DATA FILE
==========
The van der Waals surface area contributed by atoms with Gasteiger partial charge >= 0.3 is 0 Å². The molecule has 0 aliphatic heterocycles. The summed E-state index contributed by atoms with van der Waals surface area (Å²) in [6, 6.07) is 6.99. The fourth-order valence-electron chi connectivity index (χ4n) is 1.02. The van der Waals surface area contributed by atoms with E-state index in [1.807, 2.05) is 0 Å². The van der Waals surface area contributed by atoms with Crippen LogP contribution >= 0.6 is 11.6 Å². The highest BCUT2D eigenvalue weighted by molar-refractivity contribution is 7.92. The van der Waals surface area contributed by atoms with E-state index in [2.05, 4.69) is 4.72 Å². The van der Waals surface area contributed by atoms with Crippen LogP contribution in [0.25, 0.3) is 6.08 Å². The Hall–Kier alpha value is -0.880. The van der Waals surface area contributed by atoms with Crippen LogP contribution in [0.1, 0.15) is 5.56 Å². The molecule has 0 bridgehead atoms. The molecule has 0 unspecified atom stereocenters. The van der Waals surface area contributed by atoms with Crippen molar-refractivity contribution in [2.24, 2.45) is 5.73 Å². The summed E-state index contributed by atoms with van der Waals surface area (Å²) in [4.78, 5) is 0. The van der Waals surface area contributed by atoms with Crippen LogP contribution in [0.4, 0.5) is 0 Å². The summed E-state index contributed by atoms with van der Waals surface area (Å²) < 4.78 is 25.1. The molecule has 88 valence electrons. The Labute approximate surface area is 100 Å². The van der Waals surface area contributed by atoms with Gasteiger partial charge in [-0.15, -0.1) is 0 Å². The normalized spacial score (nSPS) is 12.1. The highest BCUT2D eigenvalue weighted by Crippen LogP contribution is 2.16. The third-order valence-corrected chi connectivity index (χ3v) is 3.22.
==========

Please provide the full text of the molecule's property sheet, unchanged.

The van der Waals surface area contributed by atoms with Gasteiger partial charge >= 0.3 is 0 Å². The molecule has 0 aliphatic heterocycles. The summed E-state index contributed by atoms with van der Waals surface area (Å²) in [6, 6.07) is 6.99. The fourth-order valence-electron chi connectivity index (χ4n) is 1.02. The van der Waals surface area contributed by atoms with E-state index in [1.807, 2.05) is 0 Å². The van der Waals surface area contributed by atoms with Crippen LogP contribution >= 0.6 is 11.6 Å². The highest BCUT2D eigenvalue weighted by molar-refractivity contribution is 7.92. The van der Waals surface area contributed by atoms with E-state index in [2.05, 4.69) is 4.72 Å². The van der Waals surface area contributed by atoms with Crippen LogP contribution in [0.25, 0.3) is 6.08 Å². The Hall–Kier alpha value is -0.880. The van der Waals surface area contributed by atoms with Crippen LogP contribution in [0.1, 0.15) is 5.56 Å². The molecule has 0 bridgehead atoms. The molecule has 0 unspecified atom stereocenters. The van der Waals surface area contributed by atoms with Crippen molar-refractivity contribution in [2.24, 2.45) is 5.73 Å². The summed E-state index contributed by atoms with van der Waals surface area (Å²) in [4.78, 5) is 0. The van der Waals surface area contributed by atoms with Crippen LogP contribution in [0.4, 0.5) is 0 Å². The summed E-state index contributed by atoms with van der Waals surface area (Å²) < 4.78 is 25.1. The molecule has 88 valence electrons. The Labute approximate surface area is 100 Å². The van der Waals surface area contributed by atoms with Gasteiger partial charge in [-0.15, -0.1) is 0 Å². The normalized spacial score (nSPS) is 12.1. The highest BCUT2D eigenvalue weighted by Crippen LogP contribution is 2.16. The third-order valence-corrected chi connectivity index (χ3v) is 3.22.